A great deal of The Last Witch Hunter’s running time is devoted to Vin Diesel making that face. You know the one: Head cocked slightly to one side, eyes squinted, mouth turned down, a mixture of anguish, confusion, and mild gastric discomfort furrowing his brow. It’s a gaze that has helped turn the stoic Dom Toretto into one of the definitive franchise characters of this century, but as The Last Witch Hunter proves, it only works if there are lots of fast cars and the Rock in its immediate vicinity.
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Diesel plays the titular hero, an 800-year-old crusader named Kaulder cursed with eternal life by a powerful witch queen hellbent on eradicating the human race with plague-carrying insects. Kaulder thought he slayed the queen back in the Dark Ages, but it turns out her evil heart still beats—literally, as the organ is still in the possession of a series of priests chosen to assist Kaulder and who answer to a witch-hunting council called the Axe and Cross. Someone is seeking to resurrect the queen, and it’s up to Kaulder to stop her from taking over the world with the power of ancient black magic and hilariously unconvincing digital effects.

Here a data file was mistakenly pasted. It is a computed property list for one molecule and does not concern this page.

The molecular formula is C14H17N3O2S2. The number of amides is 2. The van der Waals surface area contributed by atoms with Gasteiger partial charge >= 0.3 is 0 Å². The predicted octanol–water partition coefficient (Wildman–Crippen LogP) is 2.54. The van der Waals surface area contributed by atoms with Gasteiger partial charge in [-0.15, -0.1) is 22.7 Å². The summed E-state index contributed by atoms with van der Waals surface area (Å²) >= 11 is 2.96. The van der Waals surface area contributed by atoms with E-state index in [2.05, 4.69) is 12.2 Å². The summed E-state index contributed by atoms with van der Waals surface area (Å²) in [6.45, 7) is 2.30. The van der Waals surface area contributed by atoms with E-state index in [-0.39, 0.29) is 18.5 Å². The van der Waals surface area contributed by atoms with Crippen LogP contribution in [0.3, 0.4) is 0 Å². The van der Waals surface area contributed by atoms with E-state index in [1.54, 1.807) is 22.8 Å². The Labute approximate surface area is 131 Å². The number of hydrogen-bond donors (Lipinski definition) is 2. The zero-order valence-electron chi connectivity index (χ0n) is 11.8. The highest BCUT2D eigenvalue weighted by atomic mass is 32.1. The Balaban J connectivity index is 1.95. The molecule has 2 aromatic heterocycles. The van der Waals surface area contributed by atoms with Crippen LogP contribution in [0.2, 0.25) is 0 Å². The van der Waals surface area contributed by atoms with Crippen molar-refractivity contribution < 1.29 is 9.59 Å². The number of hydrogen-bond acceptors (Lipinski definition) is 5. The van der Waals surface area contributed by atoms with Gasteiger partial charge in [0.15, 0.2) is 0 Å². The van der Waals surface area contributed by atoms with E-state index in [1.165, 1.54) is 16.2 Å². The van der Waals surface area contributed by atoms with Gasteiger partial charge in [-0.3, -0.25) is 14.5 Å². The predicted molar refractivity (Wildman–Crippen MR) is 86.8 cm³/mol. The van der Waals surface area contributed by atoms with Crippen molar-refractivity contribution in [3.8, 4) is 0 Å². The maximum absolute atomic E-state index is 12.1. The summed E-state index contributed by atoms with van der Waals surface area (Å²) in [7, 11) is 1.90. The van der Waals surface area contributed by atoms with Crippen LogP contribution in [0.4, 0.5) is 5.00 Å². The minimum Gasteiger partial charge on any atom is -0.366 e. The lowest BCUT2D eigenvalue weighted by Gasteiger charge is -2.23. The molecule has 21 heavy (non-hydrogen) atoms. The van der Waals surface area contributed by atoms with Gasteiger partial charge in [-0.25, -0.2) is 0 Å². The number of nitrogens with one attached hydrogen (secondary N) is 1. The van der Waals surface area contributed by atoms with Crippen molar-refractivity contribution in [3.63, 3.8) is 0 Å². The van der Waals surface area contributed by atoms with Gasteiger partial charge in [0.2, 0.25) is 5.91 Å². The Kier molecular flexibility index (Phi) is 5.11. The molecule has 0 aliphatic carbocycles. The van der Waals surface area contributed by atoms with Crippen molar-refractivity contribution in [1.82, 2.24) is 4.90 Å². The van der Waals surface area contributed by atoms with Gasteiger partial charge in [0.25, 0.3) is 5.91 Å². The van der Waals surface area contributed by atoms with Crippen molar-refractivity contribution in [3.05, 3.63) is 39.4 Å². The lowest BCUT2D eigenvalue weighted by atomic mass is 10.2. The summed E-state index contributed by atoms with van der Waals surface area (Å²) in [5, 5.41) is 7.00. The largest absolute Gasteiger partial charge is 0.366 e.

Kaulder is joined by his latest handler (Elijah Wood), his retired predecessor (Michael Caine), and a good witch (Rose Leslie), but this is Diesel’s film—he’s also a producer—and he does not possess the on-screen electricity to overcome the absolutely leaden direction by Breck Eisner, a poster boy for the dangers of nepotism (his father is the former chairman of Disney). Seemingly every time there was an opportunity to do something fun, The Last Witch Hunter runs in the other direction, creating an unfortunately heavy-handed, humorless, self-serious tone for a story that should be allowed to be a little goofy. It should be crazy fun on paper—Vin Diesel murders witches with a flaming sword!—but the only thing